A new study published in the British Medical journal Lancet today and widely quoted in the media over the past 24 hours suggests that some current Alzheimer's treatments may not be as effective as initial studies had indicated. However, proponents for the pharmaceutical under investigation by British researchers claim that additional studies are needed. Regardless of the impact of any one vector of treatment, early identification is critical.

Study: Drug doesn't hold off Alzheimer's
British researchers say that Aricept fails to prevent patients' need for nursing care.

By Denise Grady
The New York Times
June 25, 2004

The most widely prescribed drug for Alzheimer's disease, Aricept, does not delay the onset of disability or the need for a nursing home, British researchers are reporting today.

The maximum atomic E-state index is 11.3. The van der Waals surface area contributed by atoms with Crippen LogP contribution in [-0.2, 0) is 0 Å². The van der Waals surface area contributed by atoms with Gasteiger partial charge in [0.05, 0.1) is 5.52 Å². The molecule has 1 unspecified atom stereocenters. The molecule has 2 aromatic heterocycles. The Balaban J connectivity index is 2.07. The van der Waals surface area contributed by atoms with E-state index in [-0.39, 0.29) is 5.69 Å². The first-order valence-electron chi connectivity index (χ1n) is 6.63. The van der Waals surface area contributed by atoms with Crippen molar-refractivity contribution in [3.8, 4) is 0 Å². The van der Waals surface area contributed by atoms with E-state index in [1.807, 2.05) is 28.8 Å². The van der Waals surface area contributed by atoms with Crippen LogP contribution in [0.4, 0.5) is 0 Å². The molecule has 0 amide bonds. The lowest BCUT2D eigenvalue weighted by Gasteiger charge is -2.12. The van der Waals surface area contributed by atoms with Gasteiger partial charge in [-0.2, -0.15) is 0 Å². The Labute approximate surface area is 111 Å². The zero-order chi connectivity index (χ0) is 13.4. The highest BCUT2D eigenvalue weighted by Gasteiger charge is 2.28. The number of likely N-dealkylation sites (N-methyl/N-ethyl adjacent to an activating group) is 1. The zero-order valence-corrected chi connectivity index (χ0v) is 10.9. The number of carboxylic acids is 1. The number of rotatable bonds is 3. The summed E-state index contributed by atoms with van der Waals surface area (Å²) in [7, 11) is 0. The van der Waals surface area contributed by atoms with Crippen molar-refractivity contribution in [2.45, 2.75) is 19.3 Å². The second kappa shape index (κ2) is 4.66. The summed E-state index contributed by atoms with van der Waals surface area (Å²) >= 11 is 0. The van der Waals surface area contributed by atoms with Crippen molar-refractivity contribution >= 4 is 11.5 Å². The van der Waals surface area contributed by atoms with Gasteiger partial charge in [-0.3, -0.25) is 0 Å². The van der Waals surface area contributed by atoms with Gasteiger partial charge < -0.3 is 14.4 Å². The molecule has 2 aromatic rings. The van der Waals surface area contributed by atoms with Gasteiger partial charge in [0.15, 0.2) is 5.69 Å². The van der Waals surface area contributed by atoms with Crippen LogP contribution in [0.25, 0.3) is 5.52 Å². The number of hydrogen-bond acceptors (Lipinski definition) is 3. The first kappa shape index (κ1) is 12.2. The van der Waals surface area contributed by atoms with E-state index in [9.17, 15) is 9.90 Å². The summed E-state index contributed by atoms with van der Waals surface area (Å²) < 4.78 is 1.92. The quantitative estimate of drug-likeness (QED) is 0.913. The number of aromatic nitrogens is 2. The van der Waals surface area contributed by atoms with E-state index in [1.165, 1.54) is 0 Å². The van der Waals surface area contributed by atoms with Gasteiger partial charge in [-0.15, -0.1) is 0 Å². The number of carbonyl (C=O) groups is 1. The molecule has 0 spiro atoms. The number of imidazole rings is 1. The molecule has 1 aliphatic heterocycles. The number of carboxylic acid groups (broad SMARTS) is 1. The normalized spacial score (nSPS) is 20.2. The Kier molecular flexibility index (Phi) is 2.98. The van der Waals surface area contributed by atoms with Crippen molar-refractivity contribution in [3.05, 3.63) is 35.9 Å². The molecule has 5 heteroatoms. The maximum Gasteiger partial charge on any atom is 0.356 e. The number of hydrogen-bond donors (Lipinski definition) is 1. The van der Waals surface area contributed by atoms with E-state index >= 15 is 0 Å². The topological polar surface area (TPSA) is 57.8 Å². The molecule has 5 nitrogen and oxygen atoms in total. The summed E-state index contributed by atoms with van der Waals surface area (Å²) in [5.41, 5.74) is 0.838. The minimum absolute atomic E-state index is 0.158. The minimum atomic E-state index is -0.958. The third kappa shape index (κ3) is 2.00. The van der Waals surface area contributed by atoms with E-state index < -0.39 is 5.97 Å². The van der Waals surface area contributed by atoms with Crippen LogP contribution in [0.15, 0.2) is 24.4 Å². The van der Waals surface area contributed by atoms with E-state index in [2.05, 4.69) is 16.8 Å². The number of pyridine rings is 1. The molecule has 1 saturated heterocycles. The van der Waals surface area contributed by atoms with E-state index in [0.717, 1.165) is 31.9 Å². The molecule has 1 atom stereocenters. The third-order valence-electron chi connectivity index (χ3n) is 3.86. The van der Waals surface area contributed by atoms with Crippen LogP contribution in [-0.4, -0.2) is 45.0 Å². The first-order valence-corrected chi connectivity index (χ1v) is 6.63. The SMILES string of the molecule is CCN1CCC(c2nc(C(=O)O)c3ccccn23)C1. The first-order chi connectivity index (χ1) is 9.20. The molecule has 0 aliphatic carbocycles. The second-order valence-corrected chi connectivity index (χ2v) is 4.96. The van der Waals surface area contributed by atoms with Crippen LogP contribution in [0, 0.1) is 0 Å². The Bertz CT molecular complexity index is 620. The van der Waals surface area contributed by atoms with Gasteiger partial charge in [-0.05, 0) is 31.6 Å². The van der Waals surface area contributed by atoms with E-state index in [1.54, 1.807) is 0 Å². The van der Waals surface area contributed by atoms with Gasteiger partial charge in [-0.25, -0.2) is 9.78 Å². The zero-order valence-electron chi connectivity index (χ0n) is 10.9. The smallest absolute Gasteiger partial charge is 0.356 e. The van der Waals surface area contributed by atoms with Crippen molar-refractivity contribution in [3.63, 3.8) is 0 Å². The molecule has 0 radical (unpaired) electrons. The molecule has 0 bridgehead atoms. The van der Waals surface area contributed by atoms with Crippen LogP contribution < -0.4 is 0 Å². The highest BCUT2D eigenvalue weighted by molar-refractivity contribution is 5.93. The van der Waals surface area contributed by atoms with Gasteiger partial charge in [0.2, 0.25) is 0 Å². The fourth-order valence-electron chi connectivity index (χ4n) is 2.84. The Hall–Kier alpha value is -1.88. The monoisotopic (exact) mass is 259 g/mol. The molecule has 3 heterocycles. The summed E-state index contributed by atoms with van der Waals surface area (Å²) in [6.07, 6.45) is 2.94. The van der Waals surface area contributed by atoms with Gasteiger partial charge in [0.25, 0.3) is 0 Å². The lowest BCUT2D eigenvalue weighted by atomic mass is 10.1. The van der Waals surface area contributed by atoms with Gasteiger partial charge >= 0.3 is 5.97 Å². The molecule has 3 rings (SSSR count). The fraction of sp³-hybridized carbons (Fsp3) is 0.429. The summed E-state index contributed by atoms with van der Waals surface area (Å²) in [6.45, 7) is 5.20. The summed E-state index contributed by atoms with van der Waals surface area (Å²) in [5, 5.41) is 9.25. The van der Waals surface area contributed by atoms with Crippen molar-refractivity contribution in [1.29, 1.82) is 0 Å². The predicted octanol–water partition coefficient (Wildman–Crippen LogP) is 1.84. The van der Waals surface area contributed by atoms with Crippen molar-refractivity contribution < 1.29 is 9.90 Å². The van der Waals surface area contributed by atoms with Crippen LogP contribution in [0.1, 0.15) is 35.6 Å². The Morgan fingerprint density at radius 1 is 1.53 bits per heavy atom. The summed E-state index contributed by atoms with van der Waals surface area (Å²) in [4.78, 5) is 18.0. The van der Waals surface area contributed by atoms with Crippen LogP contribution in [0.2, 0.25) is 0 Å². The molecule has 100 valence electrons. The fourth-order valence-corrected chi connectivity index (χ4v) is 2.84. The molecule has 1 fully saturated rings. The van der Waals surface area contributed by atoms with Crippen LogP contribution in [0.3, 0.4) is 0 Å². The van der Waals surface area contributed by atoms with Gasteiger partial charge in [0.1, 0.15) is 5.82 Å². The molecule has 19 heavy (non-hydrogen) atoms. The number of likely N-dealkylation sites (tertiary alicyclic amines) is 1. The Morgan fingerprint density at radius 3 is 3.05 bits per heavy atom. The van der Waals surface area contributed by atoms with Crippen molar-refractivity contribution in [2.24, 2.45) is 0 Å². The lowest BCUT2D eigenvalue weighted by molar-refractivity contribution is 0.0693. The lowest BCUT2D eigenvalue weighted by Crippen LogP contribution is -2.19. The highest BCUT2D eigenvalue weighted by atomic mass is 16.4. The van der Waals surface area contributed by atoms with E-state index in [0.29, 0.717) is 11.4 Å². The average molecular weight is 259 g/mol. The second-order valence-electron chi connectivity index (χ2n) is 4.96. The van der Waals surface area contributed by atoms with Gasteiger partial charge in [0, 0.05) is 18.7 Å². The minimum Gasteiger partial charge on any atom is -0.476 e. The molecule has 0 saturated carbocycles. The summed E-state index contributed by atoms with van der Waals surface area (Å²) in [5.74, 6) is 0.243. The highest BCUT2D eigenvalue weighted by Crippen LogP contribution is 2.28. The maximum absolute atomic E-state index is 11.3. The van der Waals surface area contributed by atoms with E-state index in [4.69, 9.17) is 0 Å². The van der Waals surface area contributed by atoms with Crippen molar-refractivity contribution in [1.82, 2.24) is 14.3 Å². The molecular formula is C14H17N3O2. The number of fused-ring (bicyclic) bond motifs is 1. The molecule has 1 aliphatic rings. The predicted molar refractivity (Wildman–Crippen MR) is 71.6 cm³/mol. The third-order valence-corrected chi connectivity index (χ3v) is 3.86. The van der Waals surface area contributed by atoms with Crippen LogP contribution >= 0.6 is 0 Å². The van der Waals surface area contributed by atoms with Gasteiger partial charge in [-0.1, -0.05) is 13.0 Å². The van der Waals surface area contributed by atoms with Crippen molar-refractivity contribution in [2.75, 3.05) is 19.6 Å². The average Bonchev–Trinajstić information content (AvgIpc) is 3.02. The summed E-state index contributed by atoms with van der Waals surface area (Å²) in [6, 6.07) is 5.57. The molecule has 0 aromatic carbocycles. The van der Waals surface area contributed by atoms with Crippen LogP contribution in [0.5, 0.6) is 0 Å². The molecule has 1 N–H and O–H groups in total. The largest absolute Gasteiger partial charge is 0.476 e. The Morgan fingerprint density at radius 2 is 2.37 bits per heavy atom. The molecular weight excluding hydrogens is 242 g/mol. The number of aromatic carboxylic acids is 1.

The researchers say that the drug has "disappointingly little overall benefit" and is not cost-effective, and that better treatments are needed.

Experts in the United States are already divided over the usefulness of Aricept and related drugs, and the study is unlikely to end the debate.

Most studies have shown that the drugs can produce small improvements in patients' scores on mental tests, but it is not clear whether those gains translate into anything helpful in real life. Even the drugs' staunchest advocates say that they offer only modest benefits at best, affording perhaps a short delay in a patient's decline. But when small changes in a patient's functioning occur, it may be hard to tell whether they are caused by the drug or to the ups and downs of the disease itself.

The new report, being published in today's edition of The Lancet, the British medical journal, is based on a study of 565 patients with mild to moderate Alzheimer's disease who were assigned at random to receive either Aricept or a placebo and were then followed for up to three years.

Although the patients taking the drug did have slightly higher scores on mental tests, after three years they did not differ from the placebo group in their rates of being put in a nursing home or becoming disabled.

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